- Also after about 9 to 12 months you may be able to qualify for a mortgage to buy a home (if you want to do so – and I highly recommend you do). Being a “homeowner” will make you very creditworthy and there are knock on impacts in many aspects of your life – plus it is better than paying landlords! Again, having a deposit will be a big factor in securing a good mortagge rate – so balance when to apply for the mortgage so you benefit from fair market rates.
- Check your credit report each year. You are entitled to a free copy of your credit report from each agency once every 12 months and you can do that through this site which provides the report from all three companies. Also – if you are declined credit because of an adverse report by one of these companies, then that particular company will provide a free credit report within 60 days of the adverse report. That is worth doing to make sure nothing “inaccurate and bad” is reported on your file. Mistakes can happen and also someone could try and steal your identity and obtain credit in your name (which is a good reason to protect personal information such as your SSN).
- Each agency has their own way of scoring people and so the actual scores can vary. One of the most important credit scores is the FICO score – that is the most commonly used one. It is a score based on information from all three agencies – and because of this it may take several months before you will have that score. A FICO score of 720+ is considered good – good enough to get standard interest rates if you need credit. Some credit cards are providing access to your FICO score which is a very useful way to keep an eye on your situation. You can also pay to see your scores at www.myfico.com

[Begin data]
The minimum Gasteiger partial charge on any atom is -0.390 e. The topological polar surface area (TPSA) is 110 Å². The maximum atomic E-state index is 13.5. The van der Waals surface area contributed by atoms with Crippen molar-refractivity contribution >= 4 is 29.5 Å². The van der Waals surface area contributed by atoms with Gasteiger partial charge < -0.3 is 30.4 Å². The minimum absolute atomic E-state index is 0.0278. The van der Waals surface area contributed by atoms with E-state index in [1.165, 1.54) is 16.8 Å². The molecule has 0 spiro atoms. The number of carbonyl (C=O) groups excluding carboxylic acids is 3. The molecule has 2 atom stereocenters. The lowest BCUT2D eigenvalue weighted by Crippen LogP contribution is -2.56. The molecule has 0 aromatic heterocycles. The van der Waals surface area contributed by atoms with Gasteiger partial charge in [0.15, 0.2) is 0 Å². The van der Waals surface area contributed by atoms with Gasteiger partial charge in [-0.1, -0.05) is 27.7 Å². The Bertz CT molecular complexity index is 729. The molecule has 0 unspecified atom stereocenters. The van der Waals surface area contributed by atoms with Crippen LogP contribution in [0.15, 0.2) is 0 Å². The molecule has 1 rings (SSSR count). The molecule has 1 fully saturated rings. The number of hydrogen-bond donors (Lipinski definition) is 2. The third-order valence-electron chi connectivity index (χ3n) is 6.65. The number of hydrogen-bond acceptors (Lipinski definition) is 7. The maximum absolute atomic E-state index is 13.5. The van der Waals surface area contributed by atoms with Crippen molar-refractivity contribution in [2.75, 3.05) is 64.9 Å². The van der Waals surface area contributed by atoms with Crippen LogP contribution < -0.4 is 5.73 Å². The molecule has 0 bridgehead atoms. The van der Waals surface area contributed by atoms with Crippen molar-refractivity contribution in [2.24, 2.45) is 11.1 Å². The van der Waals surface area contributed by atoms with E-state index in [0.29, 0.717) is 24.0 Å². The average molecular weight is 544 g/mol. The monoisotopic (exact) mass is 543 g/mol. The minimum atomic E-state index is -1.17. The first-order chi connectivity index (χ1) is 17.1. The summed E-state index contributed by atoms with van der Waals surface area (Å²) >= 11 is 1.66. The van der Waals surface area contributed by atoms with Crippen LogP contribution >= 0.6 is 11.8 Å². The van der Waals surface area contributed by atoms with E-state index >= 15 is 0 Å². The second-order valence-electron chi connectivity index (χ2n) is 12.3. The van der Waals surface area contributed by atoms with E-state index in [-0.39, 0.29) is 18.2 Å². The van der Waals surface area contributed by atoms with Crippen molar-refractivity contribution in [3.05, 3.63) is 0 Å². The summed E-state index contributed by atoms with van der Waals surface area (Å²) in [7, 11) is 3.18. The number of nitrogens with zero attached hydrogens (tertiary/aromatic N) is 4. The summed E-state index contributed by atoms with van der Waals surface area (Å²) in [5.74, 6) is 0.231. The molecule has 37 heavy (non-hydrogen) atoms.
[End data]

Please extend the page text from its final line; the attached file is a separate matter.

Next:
- If you do make a mistake by paying a bill late or notice something reported on your credit report – then you should always try and correct the issue and dispute it (if unjustified). Making mistakes is human, ignoring them and pretending they will not be noticed will only make things worse.
Okay – hope that helps. Again – I’m happy to get feedback or questions on the form below or feel free to email me to ask if anything is unclear!
March 21, 2015 at 08:07
You mention transferring an American Express Card over to the USA. I have one that I got through my Bank In Australia (ANZ). Would I be able to transfer this or is it not an Actual American Express Card that has been issued by american express themselves?
March 21, 2015 at 13:36
I believe it would be direct with Amex – but check with them….
October 13, 2015 at 01:50
Not sure if you can help me with this question, but it’s worth giving it a try:
For the two years I lived in the US as an international student getting my masters degree, I had a bank account, which I was able to open with my passport and a tax id (ITIN) number since I wasn’t eligible for a SSN. I don’t suppose that debit/credit card will remain part of my credit history, right? Any idea?
Thanks in advance!
October 13, 2015 at 04:44
A debit card does not hit your credit history. A credit card might – particularly if the account can be re-activated. If so you give them your SSN and they will connect the dots.
October 13, 2015 at 18:03
awesome info!! thank you so much Mr. Britsimon. I just have to ask you about something in my mind. What if my family gave me the needed amount of money to buy a small house with less than 70 k usd. will I have to pay taxes on that as a new immegrant?! thank you again.
October 13, 2015 at 23:05
You won’t pay taxes on the 70k.
December 21, 2015 at 20:47